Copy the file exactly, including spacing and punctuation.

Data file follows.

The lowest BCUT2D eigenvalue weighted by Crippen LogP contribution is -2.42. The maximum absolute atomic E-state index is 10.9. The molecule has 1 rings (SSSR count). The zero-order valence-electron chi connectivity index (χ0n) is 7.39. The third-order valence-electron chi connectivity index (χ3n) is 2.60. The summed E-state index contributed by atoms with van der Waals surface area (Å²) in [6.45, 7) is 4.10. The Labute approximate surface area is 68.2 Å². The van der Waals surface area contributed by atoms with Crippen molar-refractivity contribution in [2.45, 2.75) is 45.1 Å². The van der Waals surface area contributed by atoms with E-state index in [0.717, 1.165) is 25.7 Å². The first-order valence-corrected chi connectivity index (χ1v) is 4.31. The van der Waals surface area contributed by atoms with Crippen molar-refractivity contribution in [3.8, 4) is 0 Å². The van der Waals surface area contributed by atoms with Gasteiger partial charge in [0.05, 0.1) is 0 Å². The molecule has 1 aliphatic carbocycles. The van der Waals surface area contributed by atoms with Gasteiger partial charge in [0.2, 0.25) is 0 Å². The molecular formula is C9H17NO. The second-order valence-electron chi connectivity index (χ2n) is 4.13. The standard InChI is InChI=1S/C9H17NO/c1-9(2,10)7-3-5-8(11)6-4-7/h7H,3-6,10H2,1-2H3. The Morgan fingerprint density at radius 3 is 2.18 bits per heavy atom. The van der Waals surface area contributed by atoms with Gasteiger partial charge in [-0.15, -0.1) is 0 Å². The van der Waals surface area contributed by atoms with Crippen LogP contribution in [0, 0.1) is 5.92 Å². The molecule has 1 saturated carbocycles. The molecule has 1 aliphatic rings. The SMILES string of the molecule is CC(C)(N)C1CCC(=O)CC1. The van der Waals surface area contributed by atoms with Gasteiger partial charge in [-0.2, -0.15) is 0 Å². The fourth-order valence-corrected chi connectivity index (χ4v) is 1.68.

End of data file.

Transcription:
The lowest BCUT2D eigenvalue weighted by Crippen LogP contribution is -2.42. The maximum absolute atomic E-state index is 10.9. The molecule has 1 rings (SSSR count). The zero-order valence-electron chi connectivity index (χ0n) is 7.39. The third-order valence-electron chi connectivity index (χ3n) is 2.60. The summed E-state index contributed by atoms with van der Waals surface area (Å²) in [6.45, 7) is 4.10. The Labute approximate surface area is 68.2 Å². The van der Waals surface area contributed by atoms with Crippen molar-refractivity contribution in [2.45, 2.75) is 45.1 Å². The van der Waals surface area contributed by atoms with E-state index in [0.717, 1.165) is 25.7 Å². The first-order valence-corrected chi connectivity index (χ1v) is 4.31. The van der Waals surface area contributed by atoms with Crippen molar-refractivity contribution in [3.8, 4) is 0 Å². The van der Waals surface area contributed by atoms with Gasteiger partial charge in [0.05, 0.1) is 0 Å². The molecule has 1 aliphatic carbocycles. The van der Waals surface area contributed by atoms with Gasteiger partial charge in [0.2, 0.25) is 0 Å². The molecular formula is C9H17NO. The second-order valence-electron chi connectivity index (χ2n) is 4.13. The standard InChI is InChI=1S/C9H17NO/c1-9(2,10)7-3-5-8(11)6-4-7/h7H,3-6,10H2,1-2H3. The Morgan fingerprint density at radius 3 is 2.18 bits per heavy atom. The van der Waals surface area contributed by atoms with Gasteiger partial charge in [-0.15, -0.1) is 0 Å². The van der Waals surface area contributed by atoms with Crippen LogP contribution in [0, 0.1) is 5.92 Å². The molecule has 1 saturated carbocycles. The molecule has 1 aliphatic rings. The SMILES string of the molecule is CC(C)(N)C1CCC(=O)CC1. The van der Waals surface area contributed by atoms with Gasteiger partial charge in [-0.2, -0.15) is 0 Å². The fourth-order valence-corrected chi connectivity index (χ4v) is 1.68.